The SEC also continues to scrutinize MD&A disclosures, particularly in light of the amendments to MD&A disclosures adopted by the SEC in November 2020 (see our client memo here). The SEC’s comments have focused on the results of operations discussion (including requiring more detailed descriptions and quantifications of material factors and offsetting factors, unusual events, and economic developments), the presentation and calculation of metrics used by management, disclosure of known trends and uncertainties reasonably likely to impact near- and long-term results, liquidity and capital resources disclosures, and critical accounting estimates.
While its climate disclosure rules are still pending, the SEC continues to issue comments on climate disclosures in line with its previously issued sample climate disclosure comments issued September 2021 (see our client memo available here).
As XBRL tagging requirements take effect, the SEC is monitoring compliance, and in September, the SEC’s Division of Corporation Finance issued a sample comment letter regarding company XBRL tagging.
Statements from the Office of Chief Accountant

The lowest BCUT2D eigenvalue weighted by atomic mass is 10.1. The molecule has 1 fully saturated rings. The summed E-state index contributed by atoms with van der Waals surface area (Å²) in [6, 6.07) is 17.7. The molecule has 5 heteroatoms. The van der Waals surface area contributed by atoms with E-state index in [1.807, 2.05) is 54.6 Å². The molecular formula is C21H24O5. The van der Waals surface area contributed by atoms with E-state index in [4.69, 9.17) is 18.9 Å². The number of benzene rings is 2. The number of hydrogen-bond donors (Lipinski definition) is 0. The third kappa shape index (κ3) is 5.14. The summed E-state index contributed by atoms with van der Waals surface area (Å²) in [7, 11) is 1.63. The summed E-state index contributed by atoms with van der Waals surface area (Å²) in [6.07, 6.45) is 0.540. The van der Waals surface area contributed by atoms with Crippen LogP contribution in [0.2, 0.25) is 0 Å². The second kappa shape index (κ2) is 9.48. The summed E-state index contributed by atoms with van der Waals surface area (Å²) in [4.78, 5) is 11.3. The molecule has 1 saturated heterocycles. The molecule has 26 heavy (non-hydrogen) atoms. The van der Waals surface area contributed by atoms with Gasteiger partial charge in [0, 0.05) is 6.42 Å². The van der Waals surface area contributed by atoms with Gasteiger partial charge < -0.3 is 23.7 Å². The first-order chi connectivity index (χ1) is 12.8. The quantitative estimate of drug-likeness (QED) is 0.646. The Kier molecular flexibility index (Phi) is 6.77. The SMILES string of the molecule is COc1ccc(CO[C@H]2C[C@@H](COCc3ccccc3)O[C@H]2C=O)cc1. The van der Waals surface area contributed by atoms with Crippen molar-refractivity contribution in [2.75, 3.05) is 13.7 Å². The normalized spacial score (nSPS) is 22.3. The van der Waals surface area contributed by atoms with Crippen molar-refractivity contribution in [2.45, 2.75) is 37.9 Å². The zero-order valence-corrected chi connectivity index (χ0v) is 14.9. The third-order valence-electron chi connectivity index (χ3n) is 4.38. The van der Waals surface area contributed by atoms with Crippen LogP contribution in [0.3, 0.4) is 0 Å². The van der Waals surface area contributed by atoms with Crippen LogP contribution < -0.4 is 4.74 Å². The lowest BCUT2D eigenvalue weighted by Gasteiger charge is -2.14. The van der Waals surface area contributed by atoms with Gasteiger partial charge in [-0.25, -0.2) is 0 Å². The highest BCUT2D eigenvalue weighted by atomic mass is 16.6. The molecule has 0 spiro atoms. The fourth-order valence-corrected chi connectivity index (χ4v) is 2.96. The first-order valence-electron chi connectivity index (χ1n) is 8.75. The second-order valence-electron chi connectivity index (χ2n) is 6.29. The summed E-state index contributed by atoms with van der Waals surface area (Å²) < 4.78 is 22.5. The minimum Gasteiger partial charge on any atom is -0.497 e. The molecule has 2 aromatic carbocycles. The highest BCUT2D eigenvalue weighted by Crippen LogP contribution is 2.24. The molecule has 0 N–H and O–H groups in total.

The SEC’s Office of Chief Accountant issued a statement in August emphasizing the importance of comprehensive risk assessments by management and auditors. The OCA noted its concern that companies’ management and auditors can be “too narrowly focused on information and risks that directly impact financial reporting, while disregarding broader, entity-level issues that may also impact financial reporting and internal controls.” The OCA reminded companies that risk assessment processes must be comprehensive and continual, and management must be alert to new or changing business risks. The OCA noted that when evaluating non-financial reporting control deficiencies, management and auditors should also consider the root cause of the deficiency and whether it impacts the issuer’s internal control over financial reporting conclusions. The OCA further emphasized that when assessing the severity of any control deficiencies identified as a result of a misstatement, management and auditors should consider not only the actual misstatement, but also the magnitude of a potential misstatement.